Alaska Airlines could be set to soar


Bobby Raines 01/27/2014

Earnings season comes four times a year and not only is there a predictable schedule to when companies will be releasing quarterly reports en masse, there is also a predictable schedule within each earnings season. Companies in the same industry tend to group their earnings together into a relatively small portion of the larger earnings season.

Last week we looked at financial companies, which are traditionally among the first groups to report. This week we're looking at the airlines. That may be surprising to anyone familiar with what has traditionally been a industry associated with relatively frequent bankruptcy, but after several rounds of consolidation and various bankruptcies eliminating or lessening a lot of the pension and other union-related overhead that have been a drag on the industry in the past, the airlines looks like they could be ready to soar.

One of the best performing names in the sector since the Great Recession is probably only familiar to fliers on the West Coast, Alaska Air Group ( ALK ). The company, which is actually based in Seattle, flies between 95 cities in Alaska, Canada, Mexico, Hawaii and the 48 contiguous states. It also operates as a regional airline in the western U.S. and the state of Alaska.  

The company carries a higher percentage of passengers flying for vacation or other leisure activities than other airlines, but that could be a positive if the economy continues to expand. The company is also likely to see higher margins from the low oil prices created by the fracking boom and a continued stagnation in driving.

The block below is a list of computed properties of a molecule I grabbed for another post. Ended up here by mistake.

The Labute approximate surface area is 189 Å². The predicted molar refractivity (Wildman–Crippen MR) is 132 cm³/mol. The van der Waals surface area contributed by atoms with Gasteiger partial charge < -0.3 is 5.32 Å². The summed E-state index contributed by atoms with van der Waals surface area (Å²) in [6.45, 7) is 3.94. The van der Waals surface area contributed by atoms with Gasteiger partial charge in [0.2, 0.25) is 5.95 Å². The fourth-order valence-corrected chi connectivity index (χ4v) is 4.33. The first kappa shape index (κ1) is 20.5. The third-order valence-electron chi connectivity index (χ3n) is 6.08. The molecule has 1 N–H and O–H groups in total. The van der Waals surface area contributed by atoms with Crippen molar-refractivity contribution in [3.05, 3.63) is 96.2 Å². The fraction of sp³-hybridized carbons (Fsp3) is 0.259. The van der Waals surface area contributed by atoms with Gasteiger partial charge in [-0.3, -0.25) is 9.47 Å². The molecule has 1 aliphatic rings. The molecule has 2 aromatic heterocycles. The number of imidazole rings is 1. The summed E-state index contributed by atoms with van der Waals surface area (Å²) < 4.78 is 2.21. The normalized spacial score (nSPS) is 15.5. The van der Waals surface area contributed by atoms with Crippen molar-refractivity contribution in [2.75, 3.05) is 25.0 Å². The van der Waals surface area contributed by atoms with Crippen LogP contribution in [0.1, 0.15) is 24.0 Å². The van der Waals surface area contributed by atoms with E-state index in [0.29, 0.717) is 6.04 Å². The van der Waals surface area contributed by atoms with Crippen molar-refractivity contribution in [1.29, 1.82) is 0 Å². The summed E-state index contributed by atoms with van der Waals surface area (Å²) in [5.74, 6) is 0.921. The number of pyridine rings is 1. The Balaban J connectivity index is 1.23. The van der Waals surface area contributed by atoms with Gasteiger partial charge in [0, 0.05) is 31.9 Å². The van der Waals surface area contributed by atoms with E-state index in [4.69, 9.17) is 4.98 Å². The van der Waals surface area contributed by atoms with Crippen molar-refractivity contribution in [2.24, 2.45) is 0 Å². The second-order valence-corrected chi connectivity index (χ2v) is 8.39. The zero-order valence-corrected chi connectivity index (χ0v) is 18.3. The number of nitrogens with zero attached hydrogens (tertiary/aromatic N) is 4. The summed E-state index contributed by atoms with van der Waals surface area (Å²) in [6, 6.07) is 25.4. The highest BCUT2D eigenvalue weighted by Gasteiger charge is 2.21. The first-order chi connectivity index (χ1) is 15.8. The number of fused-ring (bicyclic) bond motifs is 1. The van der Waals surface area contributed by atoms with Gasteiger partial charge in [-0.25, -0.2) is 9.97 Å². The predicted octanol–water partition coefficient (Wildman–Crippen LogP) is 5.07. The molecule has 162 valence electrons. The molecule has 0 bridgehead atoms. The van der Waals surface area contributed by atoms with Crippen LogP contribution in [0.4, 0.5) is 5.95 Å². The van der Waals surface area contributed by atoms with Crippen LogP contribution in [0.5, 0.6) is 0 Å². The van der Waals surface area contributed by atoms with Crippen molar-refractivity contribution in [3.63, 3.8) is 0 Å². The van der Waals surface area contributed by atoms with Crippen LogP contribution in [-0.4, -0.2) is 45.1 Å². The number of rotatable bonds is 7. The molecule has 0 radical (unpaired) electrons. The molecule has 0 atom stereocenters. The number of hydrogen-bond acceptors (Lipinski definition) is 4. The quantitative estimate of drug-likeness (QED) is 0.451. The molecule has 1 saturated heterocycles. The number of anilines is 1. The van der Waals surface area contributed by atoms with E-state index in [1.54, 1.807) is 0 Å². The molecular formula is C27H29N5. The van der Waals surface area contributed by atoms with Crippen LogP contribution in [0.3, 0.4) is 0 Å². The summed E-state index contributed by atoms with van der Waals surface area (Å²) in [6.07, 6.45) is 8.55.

What has the company done lately? It earned $1.11 per share in the fourth quarter, compared to 61 cents in year-ago quarter. On an adjusted basis, the company earned $1.11 per share, topping estimates for $1.07 per share.

The stock slid after the report was released, largely due to concerns about increased costs in the first part of 2014. Analysts believe those costs are likely to be weighted toward the first part of 2014 and should be lower as the year progresses.  None of those issues: changes to deals with pilots and flight attendants, airport fees and other non-fuel costs seem all that out of the ordinary, and are unlikely to balloon into a real problem for the company.

Chart courtesy of

Given the relative stability we've seen in oil prices recently, I like the airlines right now. The economy appears to be finding its footing, which is likely to result in more people flying. Unless something happens to drastically alter the price of oil, Alaska Air should be in good shape for a while.

Traders looking to take advantage of the strength in the airlines could consider a March 70/75 bull-put credit spread. That yields a 65-cent credit, which is a 14.94% return, or 101% on an annualized basis (for comparison purposes only). This position returns a full profit so long as the stock closes above $75 at March expiration, giving it about 7.5% downside protection.

The views and opinions expressed herein are the views and opinions of the author and do not necessarily reflect those of The NASDAQ OMX Group, Inc.

Originally published on

This article appears in: Investing , Options

Referenced Stocks: ALK



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